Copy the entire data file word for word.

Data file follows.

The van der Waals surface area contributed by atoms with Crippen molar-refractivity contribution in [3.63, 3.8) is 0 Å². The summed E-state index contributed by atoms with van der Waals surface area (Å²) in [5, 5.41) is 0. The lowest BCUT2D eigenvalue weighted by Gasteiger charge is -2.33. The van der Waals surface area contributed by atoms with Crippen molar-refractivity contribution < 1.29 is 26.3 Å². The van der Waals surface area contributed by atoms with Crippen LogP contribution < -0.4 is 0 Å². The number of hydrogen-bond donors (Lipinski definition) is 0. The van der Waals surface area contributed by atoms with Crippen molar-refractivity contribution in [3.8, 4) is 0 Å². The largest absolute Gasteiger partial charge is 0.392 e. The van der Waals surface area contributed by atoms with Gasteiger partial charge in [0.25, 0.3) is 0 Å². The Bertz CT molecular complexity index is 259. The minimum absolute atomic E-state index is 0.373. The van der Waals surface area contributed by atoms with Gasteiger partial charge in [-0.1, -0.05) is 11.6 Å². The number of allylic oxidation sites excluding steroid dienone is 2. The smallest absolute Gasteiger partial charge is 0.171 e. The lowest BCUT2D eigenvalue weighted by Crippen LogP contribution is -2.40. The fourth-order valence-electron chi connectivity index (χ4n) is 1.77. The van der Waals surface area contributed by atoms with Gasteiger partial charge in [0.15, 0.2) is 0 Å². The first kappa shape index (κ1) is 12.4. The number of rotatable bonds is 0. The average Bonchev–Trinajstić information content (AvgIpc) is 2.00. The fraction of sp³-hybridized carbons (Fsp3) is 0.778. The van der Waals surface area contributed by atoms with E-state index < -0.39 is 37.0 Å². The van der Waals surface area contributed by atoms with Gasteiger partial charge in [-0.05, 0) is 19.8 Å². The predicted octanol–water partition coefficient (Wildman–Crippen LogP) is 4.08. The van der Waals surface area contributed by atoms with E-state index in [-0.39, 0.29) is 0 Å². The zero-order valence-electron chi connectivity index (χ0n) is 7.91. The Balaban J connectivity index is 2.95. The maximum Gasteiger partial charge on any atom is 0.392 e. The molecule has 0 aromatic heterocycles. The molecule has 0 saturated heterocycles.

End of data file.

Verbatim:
The van der Waals surface area contributed by atoms with Crippen molar-refractivity contribution in [3.63, 3.8) is 0 Å². The summed E-state index contributed by atoms with van der Waals surface area (Å²) in [5, 5.41) is 0. The lowest BCUT2D eigenvalue weighted by Gasteiger charge is -2.33. The van der Waals surface area contributed by atoms with Crippen molar-refractivity contribution < 1.29 is 26.3 Å². The van der Waals surface area contributed by atoms with Crippen LogP contribution < -0.4 is 0 Å². The number of hydrogen-bond donors (Lipinski definition) is 0. The van der Waals surface area contributed by atoms with Crippen molar-refractivity contribution in [3.8, 4) is 0 Å². The largest absolute Gasteiger partial charge is 0.392 e. The van der Waals surface area contributed by atoms with Gasteiger partial charge in [0.25, 0.3) is 0 Å². The Bertz CT molecular complexity index is 259. The minimum absolute atomic E-state index is 0.373. The van der Waals surface area contributed by atoms with Gasteiger partial charge in [-0.1, -0.05) is 11.6 Å². The number of allylic oxidation sites excluding steroid dienone is 2. The smallest absolute Gasteiger partial charge is 0.171 e. The lowest BCUT2D eigenvalue weighted by Crippen LogP contribution is -2.40. The fourth-order valence-electron chi connectivity index (χ4n) is 1.77. The van der Waals surface area contributed by atoms with Gasteiger partial charge in [0.15, 0.2) is 0 Å². The first kappa shape index (κ1) is 12.4. The number of rotatable bonds is 0. The average Bonchev–Trinajstić information content (AvgIpc) is 2.00. The fraction of sp³-hybridized carbons (Fsp3) is 0.778. The van der Waals surface area contributed by atoms with E-state index < -0.39 is 37.0 Å². The van der Waals surface area contributed by atoms with Gasteiger partial charge in [-0.05, 0) is 19.8 Å². The predicted octanol–water partition coefficient (Wildman–Crippen LogP) is 4.08. The van der Waals surface area contributed by atoms with E-state index in [-0.39, 0.29) is 0 Å². The zero-order valence-electron chi connectivity index (χ0n) is 7.91. The Balaban J connectivity index is 2.95. The maximum Gasteiger partial charge on any atom is 0.392 e. The molecule has 0 aromatic heterocycles. The molecule has 0 saturated heterocycles.